1921
Volume 34, Issue 1
  • ISSN: 0002-9637
  • E-ISSN: 1476-1645
USD

Abstract

Abstract

Mice exposed to irradiated cercariae of develop a partial resistance to subsequent parasite challenge. In this study we utilized histopathologic methods to investigate the fate of both the immunizing and challenge cercariae in C57BL/6J mice. After immunization by percutaneous infection, a large number of the 50 Kr irradiated organisms could be detected in tissue sections of lung. However, as early as 2 weeks after immunization, the majority of these schistosomula apparently had died, leaving residual inflammatory foci. The numbers of these foci then gradually declined during the next 4 weeks of examination. Cercarial challenge of mice vaccinated 4 weeks previously provoked an intense eosinophil-enriched inflammatory response in percutaneously exposed ear pinnae. Despite these pronounced tissue reactions, no evidence of significant parasite damage or attrition was detected in this migration site. In contrast, schistosomula arriving in the lungs of vaccinated mice produced a greater number of residual inflammatory foci than did larvae appearing in the lungs of normal mice. In addition, challenge schistosomula were cleared from the lungs of vaccinated mice at a slower rate than they were from the lungs of control mice. These observations suggest that the lung is a major site of parasite attrition for both immunizing and challenge infections in the mouse irradiated vaccine model.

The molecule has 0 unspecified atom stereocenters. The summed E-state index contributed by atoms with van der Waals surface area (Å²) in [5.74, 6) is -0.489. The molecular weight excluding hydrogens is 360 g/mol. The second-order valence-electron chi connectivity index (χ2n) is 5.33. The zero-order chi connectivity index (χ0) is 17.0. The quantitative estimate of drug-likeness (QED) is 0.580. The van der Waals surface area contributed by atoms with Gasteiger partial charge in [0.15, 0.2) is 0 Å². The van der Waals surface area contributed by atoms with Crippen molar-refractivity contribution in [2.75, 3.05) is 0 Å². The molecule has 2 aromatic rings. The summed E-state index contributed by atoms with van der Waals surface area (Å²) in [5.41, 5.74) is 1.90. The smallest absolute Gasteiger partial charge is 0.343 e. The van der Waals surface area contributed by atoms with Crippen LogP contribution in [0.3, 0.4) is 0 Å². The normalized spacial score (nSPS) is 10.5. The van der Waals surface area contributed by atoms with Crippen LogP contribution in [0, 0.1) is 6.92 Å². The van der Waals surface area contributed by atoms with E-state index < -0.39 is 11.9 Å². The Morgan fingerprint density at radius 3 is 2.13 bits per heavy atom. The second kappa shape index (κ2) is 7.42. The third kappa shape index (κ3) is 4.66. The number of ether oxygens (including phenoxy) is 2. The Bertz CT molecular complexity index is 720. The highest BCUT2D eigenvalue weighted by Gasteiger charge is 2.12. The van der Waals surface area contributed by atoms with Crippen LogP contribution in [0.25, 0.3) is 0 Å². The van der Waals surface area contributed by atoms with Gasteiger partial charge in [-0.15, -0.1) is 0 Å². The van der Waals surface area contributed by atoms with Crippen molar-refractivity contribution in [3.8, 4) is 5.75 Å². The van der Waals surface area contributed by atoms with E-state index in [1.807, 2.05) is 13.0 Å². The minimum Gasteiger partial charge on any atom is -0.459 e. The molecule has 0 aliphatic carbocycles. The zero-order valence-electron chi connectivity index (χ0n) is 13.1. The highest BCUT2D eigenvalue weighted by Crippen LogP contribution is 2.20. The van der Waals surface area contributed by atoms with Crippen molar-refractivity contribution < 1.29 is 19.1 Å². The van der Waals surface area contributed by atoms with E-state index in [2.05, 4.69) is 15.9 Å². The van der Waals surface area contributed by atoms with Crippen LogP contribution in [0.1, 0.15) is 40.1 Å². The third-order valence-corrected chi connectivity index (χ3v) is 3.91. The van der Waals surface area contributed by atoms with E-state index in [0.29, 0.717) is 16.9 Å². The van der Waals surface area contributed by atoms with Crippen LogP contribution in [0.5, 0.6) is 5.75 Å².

Loading

Article metrics loading...

/content/journals/10.4269/ajtmh.1985.34.96
1985-01-01
2017-09-25
Loading full text...

Full text loading...

http://instance.metastore.ingenta.com/content/journals/10.4269/ajtmh.1985.34.96
Loading
  • Accepted : 10 Jun 1984

Most Cited This Month

This is a required field
Please enter a valid email address
Approval was a Success
Invalid data
An Error Occurred
Approval was partially successful, following selected items could not be processed due to error